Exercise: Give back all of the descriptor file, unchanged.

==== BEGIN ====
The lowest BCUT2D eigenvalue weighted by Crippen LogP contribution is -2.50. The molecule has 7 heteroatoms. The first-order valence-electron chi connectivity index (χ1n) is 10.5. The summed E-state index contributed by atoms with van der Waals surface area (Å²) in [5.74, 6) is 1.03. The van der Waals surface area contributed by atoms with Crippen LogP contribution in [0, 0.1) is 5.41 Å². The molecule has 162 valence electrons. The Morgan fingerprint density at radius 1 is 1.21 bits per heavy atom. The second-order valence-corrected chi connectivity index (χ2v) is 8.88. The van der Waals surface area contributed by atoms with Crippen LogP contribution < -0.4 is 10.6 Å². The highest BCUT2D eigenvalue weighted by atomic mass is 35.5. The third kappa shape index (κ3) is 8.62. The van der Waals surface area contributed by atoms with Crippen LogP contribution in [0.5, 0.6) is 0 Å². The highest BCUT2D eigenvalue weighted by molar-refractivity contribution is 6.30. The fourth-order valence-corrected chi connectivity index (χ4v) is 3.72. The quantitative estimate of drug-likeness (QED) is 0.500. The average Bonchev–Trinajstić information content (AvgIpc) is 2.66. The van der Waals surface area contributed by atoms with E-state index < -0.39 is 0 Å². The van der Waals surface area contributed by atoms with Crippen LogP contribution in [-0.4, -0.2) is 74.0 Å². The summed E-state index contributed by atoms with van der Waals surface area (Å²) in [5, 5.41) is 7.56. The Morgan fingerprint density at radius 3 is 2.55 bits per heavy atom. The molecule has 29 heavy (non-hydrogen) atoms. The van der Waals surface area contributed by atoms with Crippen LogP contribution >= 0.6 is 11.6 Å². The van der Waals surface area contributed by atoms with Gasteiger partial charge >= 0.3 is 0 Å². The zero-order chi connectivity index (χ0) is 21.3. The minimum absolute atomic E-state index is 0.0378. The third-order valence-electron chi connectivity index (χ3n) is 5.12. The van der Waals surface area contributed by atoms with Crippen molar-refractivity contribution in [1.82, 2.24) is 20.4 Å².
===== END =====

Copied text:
The lowest BCUT2D eigenvalue weighted by Crippen LogP contribution is -2.50. The molecule has 7 heteroatoms. The first-order valence-electron chi connectivity index (χ1n) is 10.5. The summed E-state index contributed by atoms with van der Waals surface area (Å²) in [5.74, 6) is 1.03. The van der Waals surface area contributed by atoms with Crippen LogP contribution in [0, 0.1) is 5.41 Å². The molecule has 162 valence electrons. The Morgan fingerprint density at radius 1 is 1.21 bits per heavy atom. The second-order valence-corrected chi connectivity index (χ2v) is 8.88. The van der Waals surface area contributed by atoms with Crippen LogP contribution < -0.4 is 10.6 Å². The highest BCUT2D eigenvalue weighted by atomic mass is 35.5. The third kappa shape index (κ3) is 8.62. The van der Waals surface area contributed by atoms with Crippen LogP contribution in [0.5, 0.6) is 0 Å². The highest BCUT2D eigenvalue weighted by molar-refractivity contribution is 6.30. The fourth-order valence-corrected chi connectivity index (χ4v) is 3.72. The quantitative estimate of drug-likeness (QED) is 0.500. The average Bonchev–Trinajstić information content (AvgIpc) is 2.66. The van der Waals surface area contributed by atoms with E-state index < -0.39 is 0 Å². The van der Waals surface area contributed by atoms with Crippen LogP contribution in [-0.4, -0.2) is 74.0 Å². The summed E-state index contributed by atoms with van der Waals surface area (Å²) in [5, 5.41) is 7.56. The Morgan fingerprint density at radius 3 is 2.55 bits per heavy atom. The molecule has 29 heavy (non-hydrogen) atoms. The van der Waals surface area contributed by atoms with Crippen LogP contribution >= 0.6 is 11.6 Å². The van der Waals surface area contributed by atoms with Gasteiger partial charge >= 0.3 is 0 Å². The zero-order chi connectivity index (χ0) is 21.3. The minimum absolute atomic E-state index is 0.0378. The third-order valence-electron chi connectivity index (χ3n) is 5.12. The van der Waals surface area contributed by atoms with Crippen molar-refractivity contribution in [1.82, 2.24) is 20.4 Å².